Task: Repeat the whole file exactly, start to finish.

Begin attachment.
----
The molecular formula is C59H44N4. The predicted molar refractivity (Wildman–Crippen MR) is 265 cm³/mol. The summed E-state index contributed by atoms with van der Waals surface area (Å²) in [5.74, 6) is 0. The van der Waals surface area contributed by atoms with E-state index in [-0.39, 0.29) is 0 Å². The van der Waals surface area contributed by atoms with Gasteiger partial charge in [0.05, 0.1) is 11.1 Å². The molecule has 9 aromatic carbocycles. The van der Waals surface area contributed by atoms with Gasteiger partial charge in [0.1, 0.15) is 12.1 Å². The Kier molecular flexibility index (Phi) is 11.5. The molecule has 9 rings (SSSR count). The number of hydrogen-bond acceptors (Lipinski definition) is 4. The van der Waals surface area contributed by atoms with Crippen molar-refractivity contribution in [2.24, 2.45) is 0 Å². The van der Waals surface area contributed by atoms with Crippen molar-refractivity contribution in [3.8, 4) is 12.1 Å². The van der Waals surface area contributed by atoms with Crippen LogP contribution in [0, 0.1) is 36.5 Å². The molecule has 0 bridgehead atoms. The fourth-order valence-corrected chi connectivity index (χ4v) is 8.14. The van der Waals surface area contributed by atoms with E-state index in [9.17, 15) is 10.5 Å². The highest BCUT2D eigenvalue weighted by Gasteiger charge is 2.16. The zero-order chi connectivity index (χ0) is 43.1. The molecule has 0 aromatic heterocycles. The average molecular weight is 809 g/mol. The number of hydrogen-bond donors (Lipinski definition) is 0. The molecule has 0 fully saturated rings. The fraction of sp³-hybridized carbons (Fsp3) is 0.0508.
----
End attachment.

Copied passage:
The molecular formula is C59H44N4. The predicted molar refractivity (Wildman–Crippen MR) is 265 cm³/mol. The summed E-state index contributed by atoms with van der Waals surface area (Å²) in [5.74, 6) is 0. The van der Waals surface area contributed by atoms with E-state index in [-0.39, 0.29) is 0 Å². The van der Waals surface area contributed by atoms with Gasteiger partial charge in [0.05, 0.1) is 11.1 Å². The molecule has 9 aromatic carbocycles. The van der Waals surface area contributed by atoms with Gasteiger partial charge in [0.1, 0.15) is 12.1 Å². The Kier molecular flexibility index (Phi) is 11.5. The molecule has 9 rings (SSSR count). The number of hydrogen-bond acceptors (Lipinski definition) is 4. The van der Waals surface area contributed by atoms with Crippen molar-refractivity contribution in [2.24, 2.45) is 0 Å². The van der Waals surface area contributed by atoms with Crippen molar-refractivity contribution in [3.8, 4) is 12.1 Å². The van der Waals surface area contributed by atoms with Crippen LogP contribution in [0, 0.1) is 36.5 Å². The molecule has 0 bridgehead atoms. The fourth-order valence-corrected chi connectivity index (χ4v) is 8.14. The van der Waals surface area contributed by atoms with E-state index in [9.17, 15) is 10.5 Å². The highest BCUT2D eigenvalue weighted by Gasteiger charge is 2.16. The zero-order chi connectivity index (χ0) is 43.1. The molecule has 0 aromatic heterocycles. The average molecular weight is 809 g/mol. The number of hydrogen-bond donors (Lipinski definition) is 0. The molecule has 0 fully saturated rings. The fraction of sp³-hybridized carbons (Fsp3) is 0.0508.